“Structure. Logic. Function. Control. The structure cannot stand without a foundation. Logic is the foundation of function. Function is the essence of control. I am in control. I am in control.”

To celebrate the 30th anniversary of the franchise, Star Trek: Voyager and Star Trek: Deep Space Nine produced episodes featuring characters from the Original Series. Voyager’s episode, “Flashback” places Tuvok on the bridge of Captain Sulu’s U.S.S. Excelsior during the events of Star Trek VI: The Undiscovered Country. On Voyager, Tuvok suffers tremors and dizzy spells. In his mind, he sees a girl hanging from a cliff and his outstretched arm. The girl falls to her death.

Tuvok’s mental lapses worsen, and he cannot unravel the mystery of the girl. The Doctor recommends a mind meld between Tuvok and Janeway, his closest friend on the ship, in an effort to pierce through the veil of Tuvok’s memories. This is a strange juxtaposition of events; each with their own consequences, rather like Star Trek: The Next Generation’s second season finale, “Shade of Gray,” where flashback clips of previous episodes play in Riker’s head as he suffers from a deadly parasitic infection.

Tuvok, because of his telepathic and emotional vulnerability, is somehow operating in conjunction with a virus located in his memory engrams. The first time I read about engrams was in L. Ron Hubbard’s self-help treatise, Dianetics. “Engram” is defined as: a hypothetical permanent change in the brain accounting for the existence of memory. I don’t quite know how that connects with Tuvok’s predicament, or the little girl he keeps seeing plummet to her death. Ultimately, the girl is revealed to be an avatar for his crewmate, Dimitri (Jeremy Roberts, who was also in Star Trek VI).

The mystery deepens when they find themselves on the Excelsior, with officers Rand and Valtrane, as they are about to play out the destruction of the Klingon moon, Praxis, shown in the first scene in Star Trek VI: The Undiscovered Country. Tuvok begins to understand his guilt over the impending death of Valtrane and the connection to the little girl he failed to save in his visions. The visions are revealed to be a virus in Tuvok’s memory engrams. It’s all very dry and scientific, and a bit of a flimsy pretext for a return, but it is fun to see Sulu and Rand again, in those heavy wool burgundy uniforms.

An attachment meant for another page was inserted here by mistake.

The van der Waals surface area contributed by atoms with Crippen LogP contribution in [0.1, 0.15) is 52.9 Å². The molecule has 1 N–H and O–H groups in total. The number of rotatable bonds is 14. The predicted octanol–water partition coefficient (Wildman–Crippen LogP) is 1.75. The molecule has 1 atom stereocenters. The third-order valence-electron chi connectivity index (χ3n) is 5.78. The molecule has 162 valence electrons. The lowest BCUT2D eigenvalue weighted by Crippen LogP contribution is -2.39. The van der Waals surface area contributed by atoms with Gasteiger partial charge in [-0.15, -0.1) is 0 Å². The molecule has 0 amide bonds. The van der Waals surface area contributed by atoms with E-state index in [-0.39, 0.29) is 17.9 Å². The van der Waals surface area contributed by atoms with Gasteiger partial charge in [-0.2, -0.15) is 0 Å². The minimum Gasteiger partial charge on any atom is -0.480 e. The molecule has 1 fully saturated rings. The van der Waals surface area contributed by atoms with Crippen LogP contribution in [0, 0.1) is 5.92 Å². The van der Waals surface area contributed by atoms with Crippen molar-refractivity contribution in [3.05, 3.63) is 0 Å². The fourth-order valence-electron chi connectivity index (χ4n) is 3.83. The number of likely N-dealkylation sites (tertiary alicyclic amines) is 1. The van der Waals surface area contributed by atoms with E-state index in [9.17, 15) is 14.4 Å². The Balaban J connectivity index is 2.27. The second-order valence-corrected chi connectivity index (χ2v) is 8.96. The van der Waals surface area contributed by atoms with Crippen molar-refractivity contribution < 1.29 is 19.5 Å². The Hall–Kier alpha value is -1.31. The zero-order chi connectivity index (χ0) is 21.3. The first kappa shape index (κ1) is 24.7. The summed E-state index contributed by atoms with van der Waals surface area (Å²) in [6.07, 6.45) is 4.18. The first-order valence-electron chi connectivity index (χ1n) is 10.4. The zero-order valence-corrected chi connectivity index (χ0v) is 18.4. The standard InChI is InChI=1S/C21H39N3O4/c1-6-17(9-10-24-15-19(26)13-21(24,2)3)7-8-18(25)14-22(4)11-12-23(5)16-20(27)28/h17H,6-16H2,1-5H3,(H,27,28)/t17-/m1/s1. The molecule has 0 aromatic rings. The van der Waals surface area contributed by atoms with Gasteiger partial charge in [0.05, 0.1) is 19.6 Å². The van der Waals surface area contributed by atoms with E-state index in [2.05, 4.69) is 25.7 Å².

Janeway gets into the spirit after knocking out Rand to get her uniform and join the crew. “Flashback” premiered five years after Star Trek VI: The Undiscovered Country, and it seemed neither Takei, Whitney, or Roberts had aged visibly. Whitney and Roberts acquit themselves remarkably well, but I think something needs to be stated once and for all. Bear in mind, this criticism does not come from a place of hatred or as a reaction to recent events. George Takei is a terrible actor. Going as far back as The Twilight Zone, and an episode titled, “The Encounter,” and then moving forward with the Original Series and the movies and finally here at “Flashback,” Takei is revealed to have no technique.

He says everything in the same tone of voice. He has no expression in his face. He remains iconic as part of the driving force of one of the most popular franchises in history, and his performance in “The Naked Time” is that episode’s most memorable moment, but … he has no range. I know this is going to upset people, and I am sorry for that, but I just thought it should be known. One need only compare Takei to Tim Russ or Brent Spiner to see a performance conjured from a vacuum of emotion. Tim Russ did not appear in the movie, but he was in Generations playing a human member of the Enterprise-B crew. Tuvok admits he was pleased to live in the time of Kirk and Spock, and really isn’t that the point of this exercise?

Star Trek Rewind explores the Star Trek universe. From Archer to Pike, Kirk to Picard, and Sisko to Janeway— boldly read what no one has read before!

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